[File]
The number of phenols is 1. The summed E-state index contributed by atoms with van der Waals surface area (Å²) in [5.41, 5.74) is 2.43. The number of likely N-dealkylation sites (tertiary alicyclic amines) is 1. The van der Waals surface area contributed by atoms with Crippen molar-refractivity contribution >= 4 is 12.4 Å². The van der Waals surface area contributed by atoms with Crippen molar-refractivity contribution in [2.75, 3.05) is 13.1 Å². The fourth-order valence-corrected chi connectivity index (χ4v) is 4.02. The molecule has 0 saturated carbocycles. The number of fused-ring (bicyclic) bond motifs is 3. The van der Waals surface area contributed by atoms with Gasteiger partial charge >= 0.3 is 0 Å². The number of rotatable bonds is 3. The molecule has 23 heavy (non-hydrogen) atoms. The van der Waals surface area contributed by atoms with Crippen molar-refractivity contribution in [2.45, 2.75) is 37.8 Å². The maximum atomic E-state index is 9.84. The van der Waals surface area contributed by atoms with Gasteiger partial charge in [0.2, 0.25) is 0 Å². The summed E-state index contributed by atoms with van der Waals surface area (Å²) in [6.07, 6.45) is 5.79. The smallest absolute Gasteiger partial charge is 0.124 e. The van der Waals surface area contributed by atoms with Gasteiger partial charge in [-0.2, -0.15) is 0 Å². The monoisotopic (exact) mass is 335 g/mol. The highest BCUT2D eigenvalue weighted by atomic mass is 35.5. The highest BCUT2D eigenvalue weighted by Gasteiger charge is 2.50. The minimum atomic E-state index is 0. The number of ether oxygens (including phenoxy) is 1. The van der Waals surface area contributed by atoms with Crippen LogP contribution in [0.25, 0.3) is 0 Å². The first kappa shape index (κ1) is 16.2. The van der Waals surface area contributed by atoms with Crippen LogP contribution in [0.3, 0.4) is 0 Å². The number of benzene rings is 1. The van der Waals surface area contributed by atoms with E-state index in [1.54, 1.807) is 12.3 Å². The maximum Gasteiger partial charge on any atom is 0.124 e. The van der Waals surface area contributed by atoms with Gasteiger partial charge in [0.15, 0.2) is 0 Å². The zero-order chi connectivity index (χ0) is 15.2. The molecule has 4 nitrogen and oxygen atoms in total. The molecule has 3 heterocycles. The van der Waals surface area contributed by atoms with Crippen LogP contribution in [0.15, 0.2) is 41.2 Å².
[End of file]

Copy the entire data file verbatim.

The number of phenols is 1. The summed E-state index contributed by atoms with van der Waals surface area (Å²) in [5.41, 5.74) is 2.43. The number of likely N-dealkylation sites (tertiary alicyclic amines) is 1. The van der Waals surface area contributed by atoms with Crippen molar-refractivity contribution >= 4 is 12.4 Å². The van der Waals surface area contributed by atoms with Crippen molar-refractivity contribution in [2.75, 3.05) is 13.1 Å². The fourth-order valence-corrected chi connectivity index (χ4v) is 4.02. The molecule has 0 saturated carbocycles. The number of fused-ring (bicyclic) bond motifs is 3. The van der Waals surface area contributed by atoms with Gasteiger partial charge >= 0.3 is 0 Å². The number of rotatable bonds is 3. The molecule has 23 heavy (non-hydrogen) atoms. The van der Waals surface area contributed by atoms with Crippen molar-refractivity contribution in [2.45, 2.75) is 37.8 Å². The maximum atomic E-state index is 9.84. The van der Waals surface area contributed by atoms with Gasteiger partial charge in [0.2, 0.25) is 0 Å². The summed E-state index contributed by atoms with van der Waals surface area (Å²) in [6.07, 6.45) is 5.79. The smallest absolute Gasteiger partial charge is 0.124 e. The van der Waals surface area contributed by atoms with Gasteiger partial charge in [-0.2, -0.15) is 0 Å². The monoisotopic (exact) mass is 335 g/mol. The highest BCUT2D eigenvalue weighted by atomic mass is 35.5. The highest BCUT2D eigenvalue weighted by Gasteiger charge is 2.50. The minimum atomic E-state index is 0. The number of ether oxygens (including phenoxy) is 1. The van der Waals surface area contributed by atoms with Crippen LogP contribution in [0.25, 0.3) is 0 Å². The first kappa shape index (κ1) is 16.2. The van der Waals surface area contributed by atoms with Crippen LogP contribution in [0.3, 0.4) is 0 Å². The number of benzene rings is 1. The van der Waals surface area contributed by atoms with E-state index in [1.54, 1.807) is 12.3 Å². The maximum Gasteiger partial charge on any atom is 0.124 e. The van der Waals surface area contributed by atoms with Gasteiger partial charge in [0.15, 0.2) is 0 Å². The zero-order chi connectivity index (χ0) is 15.2. The molecule has 4 nitrogen and oxygen atoms in total. The molecule has 3 heterocycles. The van der Waals surface area contributed by atoms with Crippen LogP contribution in [0.15, 0.2) is 41.2 Å².